She then helped them carry their luggage to the second floor. While Krishnan opened the front door of our home, Kamala noticed that at the entrance to her home was a small plastic sheet affixed to the floor on which was a permanent kolam. To the right hand side she saw a flight of steps leading to the terrace. On entering the home, they put their luggage in a corner of the hall. Krishnan then took Kamala round the compact two bedroom flat, ideal for a couple. Kamala mentally took in the layout of the flat so that she could plan well and settle down pretty fast.

Valli came out of the kitchen carrying two cups of hot coffee. After their coffee, they got down to unpack their luggage and neatly arrange the things - a place for everything and everything in its place. Krishnan turned round towards Kamala and found her staring at a book on hand. He raised his eyebrows to enquire what she was looking at intently. She showed him her book of kolams in which she had noted a good variety of patterns she had come across. He patted her back affectionately to appreciate her interest in kolam. After a few hours when the majority of the items had found a place, they took a break to visit a nearby shop to pick up some essential items. On the way back home they picked up a bag of kolam flour also.

Kamala woke up early next morning but found that Krishnan was already up and about. She opened the main door and with Krishnan’s help removed the plastic kolam sheet. 

 “Kamala, the residents use the stairs to go to the terrace frequently. So please ensure that the kolam is not too big to block the passage to the terrace.”

Kamala agreed and drew a small kolam for a start. She then got preoccupied with her domestic chores. In the evening when she opened the front door, she noticed that the kolam was in total disarray, with residents using the stairs walking all over the kolam.  Kamala was totally disheartened but continued for a week, making a fresh kolam every day. But each day she found the kolam met with the same fate. She knew she could not hold anybody responsible, as she was using the common area. At the end of the week, she could not tolerate what she considered as insolent behaviour of the residents in damaging her sacred kolam. Her mind worked furiously to retaliate. The next morning, Kamala drew a much bigger kolam encompassing a wide area and decided to wait for the consequences to follow.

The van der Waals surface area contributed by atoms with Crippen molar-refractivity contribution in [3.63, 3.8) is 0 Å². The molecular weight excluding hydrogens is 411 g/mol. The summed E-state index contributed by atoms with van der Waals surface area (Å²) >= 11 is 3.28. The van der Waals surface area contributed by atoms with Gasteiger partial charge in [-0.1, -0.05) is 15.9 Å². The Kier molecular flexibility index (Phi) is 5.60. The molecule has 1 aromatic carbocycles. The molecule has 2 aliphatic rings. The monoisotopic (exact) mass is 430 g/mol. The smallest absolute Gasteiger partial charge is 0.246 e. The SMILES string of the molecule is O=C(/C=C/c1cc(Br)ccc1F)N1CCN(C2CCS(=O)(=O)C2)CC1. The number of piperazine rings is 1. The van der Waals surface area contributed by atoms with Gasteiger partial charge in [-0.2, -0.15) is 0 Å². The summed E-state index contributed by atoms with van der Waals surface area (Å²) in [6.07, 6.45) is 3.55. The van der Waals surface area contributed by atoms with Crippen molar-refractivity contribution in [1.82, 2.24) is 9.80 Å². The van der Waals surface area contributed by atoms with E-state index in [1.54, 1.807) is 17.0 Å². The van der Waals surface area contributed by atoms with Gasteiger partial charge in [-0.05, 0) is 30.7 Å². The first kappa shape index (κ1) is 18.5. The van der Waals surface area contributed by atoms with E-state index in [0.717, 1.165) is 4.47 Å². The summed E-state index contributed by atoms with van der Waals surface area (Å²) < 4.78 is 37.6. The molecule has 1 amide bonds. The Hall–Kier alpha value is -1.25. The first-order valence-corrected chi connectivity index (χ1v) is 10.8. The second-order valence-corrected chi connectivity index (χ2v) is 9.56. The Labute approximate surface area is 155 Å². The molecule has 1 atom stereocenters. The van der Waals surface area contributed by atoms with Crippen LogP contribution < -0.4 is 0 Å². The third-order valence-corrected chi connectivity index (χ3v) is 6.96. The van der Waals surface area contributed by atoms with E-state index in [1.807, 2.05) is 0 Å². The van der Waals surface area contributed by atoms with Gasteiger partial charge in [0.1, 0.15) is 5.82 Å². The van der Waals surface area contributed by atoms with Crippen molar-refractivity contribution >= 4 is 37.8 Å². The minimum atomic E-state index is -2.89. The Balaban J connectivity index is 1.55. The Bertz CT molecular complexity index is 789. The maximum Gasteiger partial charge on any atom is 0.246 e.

After a few hours of waiting, she heard some voices talking excitedly at the door. Her curiosity overtook her and she opened the door quickly. To her surprise, she saw two smart girls in their teens standing in front of the kolam and admiring it.

“Hello. I am Kamala and I have come here recently,” she introduced herself to the two girls.

“Oh. You are Krishnan uncle’s wife. Welcome aunty,” they said in unison, with a giggle. The lanky girl introduced herself as Akruthi and the other shorter girl in a shy tone said she is Megha.

“We stay in the adjacent flats in the first floor,” said Akruthi. “We are on our way to the terrace and we saw your lovely kolam. We are taken in by the precision and creativity. It gives such a calming effect. We will visit you every day to enjoy your different kolams,” continued Akruthi. Megha silently nodded her assent.

“I have been doing this for the past one week and it is only to day I have drawn such a big kolam,” said Kamala. “Thanks for your appreciation.”

“We had seen only the kolam on a plastic sheet all these days,” replied Megha.

The pieces soon fell in place for Kamala. The residents in their hurry to reach the terrace failed to notice the hand drawn kolam of rice paste, being small and had inadvertently stepped on it the whole of last week. The big kolam on the other hand was very apparent and attractive enough to draw the attention of the residents and hence were cautious not to damage the kolam by stepping over it.

Krishnan was just then returning from an errand. Kamala turned to him and said, "As a form of retaliation, I had made a big kolam to challenge the residents without realising the real reason why the kolams of last week were disfigured. Now I understand. I have learned a very good lesson to analyse fully the reasons behind every action before coming to a conclusion”.

“Seeing the reactions of the two girls, I now realise that one of the scientific reasons for drawing a kolam at the entrance to a house is that it manifests into vibrations in the visitor’s mind, putting him at ease, making him comfortable and happy.”, said Krishnan.

He put an arm round Kamala and told her, “I am proud that you have retained our roots and culture. I am sure you will settle down here pretty fast.”

 

Image (c) istock.com

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05-Nov-2022
More by :  Sundar Rajan